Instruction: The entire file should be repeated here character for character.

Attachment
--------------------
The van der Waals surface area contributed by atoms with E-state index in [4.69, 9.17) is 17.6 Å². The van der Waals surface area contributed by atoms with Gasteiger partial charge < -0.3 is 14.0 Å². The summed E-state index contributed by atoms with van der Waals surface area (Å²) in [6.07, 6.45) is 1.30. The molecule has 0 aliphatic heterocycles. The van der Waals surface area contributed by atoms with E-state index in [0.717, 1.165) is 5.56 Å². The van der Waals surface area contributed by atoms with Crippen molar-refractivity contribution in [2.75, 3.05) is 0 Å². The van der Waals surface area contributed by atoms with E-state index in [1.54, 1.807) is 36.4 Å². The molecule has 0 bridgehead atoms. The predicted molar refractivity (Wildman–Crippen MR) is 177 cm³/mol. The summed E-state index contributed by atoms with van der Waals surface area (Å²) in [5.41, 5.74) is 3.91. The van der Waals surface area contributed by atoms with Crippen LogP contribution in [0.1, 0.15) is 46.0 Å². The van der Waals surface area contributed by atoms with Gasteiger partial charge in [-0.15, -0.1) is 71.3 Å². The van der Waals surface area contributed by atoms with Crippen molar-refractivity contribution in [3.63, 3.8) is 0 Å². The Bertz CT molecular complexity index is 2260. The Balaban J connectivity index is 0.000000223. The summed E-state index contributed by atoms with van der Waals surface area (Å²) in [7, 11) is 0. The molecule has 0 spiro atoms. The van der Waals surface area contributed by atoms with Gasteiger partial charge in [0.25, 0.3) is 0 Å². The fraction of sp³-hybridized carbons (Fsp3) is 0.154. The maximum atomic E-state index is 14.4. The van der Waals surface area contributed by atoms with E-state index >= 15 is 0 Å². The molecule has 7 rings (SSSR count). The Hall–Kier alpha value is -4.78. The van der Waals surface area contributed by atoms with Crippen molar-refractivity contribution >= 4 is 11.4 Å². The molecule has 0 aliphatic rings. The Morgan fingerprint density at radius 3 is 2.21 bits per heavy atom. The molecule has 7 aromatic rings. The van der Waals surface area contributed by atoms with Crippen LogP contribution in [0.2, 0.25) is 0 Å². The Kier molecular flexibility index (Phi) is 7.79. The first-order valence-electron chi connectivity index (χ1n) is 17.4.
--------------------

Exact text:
The van der Waals surface area contributed by atoms with E-state index in [4.69, 9.17) is 17.6 Å². The van der Waals surface area contributed by atoms with Gasteiger partial charge < -0.3 is 14.0 Å². The summed E-state index contributed by atoms with van der Waals surface area (Å²) in [6.07, 6.45) is 1.30. The molecule has 0 aliphatic heterocycles. The van der Waals surface area contributed by atoms with E-state index in [0.717, 1.165) is 5.56 Å². The van der Waals surface area contributed by atoms with Crippen molar-refractivity contribution in [2.75, 3.05) is 0 Å². The van der Waals surface area contributed by atoms with E-state index in [1.54, 1.807) is 36.4 Å². The molecule has 0 bridgehead atoms. The predicted molar refractivity (Wildman–Crippen MR) is 177 cm³/mol. The summed E-state index contributed by atoms with van der Waals surface area (Å²) in [5.41, 5.74) is 3.91. The van der Waals surface area contributed by atoms with Crippen LogP contribution in [0.1, 0.15) is 46.0 Å². The van der Waals surface area contributed by atoms with Gasteiger partial charge in [-0.15, -0.1) is 71.3 Å². The van der Waals surface area contributed by atoms with Crippen molar-refractivity contribution in [3.63, 3.8) is 0 Å². The Bertz CT molecular complexity index is 2260. The Balaban J connectivity index is 0.000000223. The summed E-state index contributed by atoms with van der Waals surface area (Å²) in [7, 11) is 0. The molecule has 0 spiro atoms. The van der Waals surface area contributed by atoms with Gasteiger partial charge in [0.25, 0.3) is 0 Å². The fraction of sp³-hybridized carbons (Fsp3) is 0.154. The maximum atomic E-state index is 14.4. The van der Waals surface area contributed by atoms with E-state index >= 15 is 0 Å². The molecule has 7 rings (SSSR count). The Hall–Kier alpha value is -4.78. The van der Waals surface area contributed by atoms with Crippen molar-refractivity contribution >= 4 is 11.4 Å². The molecule has 0 aliphatic rings. The Morgan fingerprint density at radius 3 is 2.21 bits per heavy atom. The molecule has 7 aromatic rings. The van der Waals surface area contributed by atoms with Crippen LogP contribution in [0.2, 0.25) is 0 Å². The Kier molecular flexibility index (Phi) is 7.79. The first-order valence-electron chi connectivity index (χ1n) is 17.4.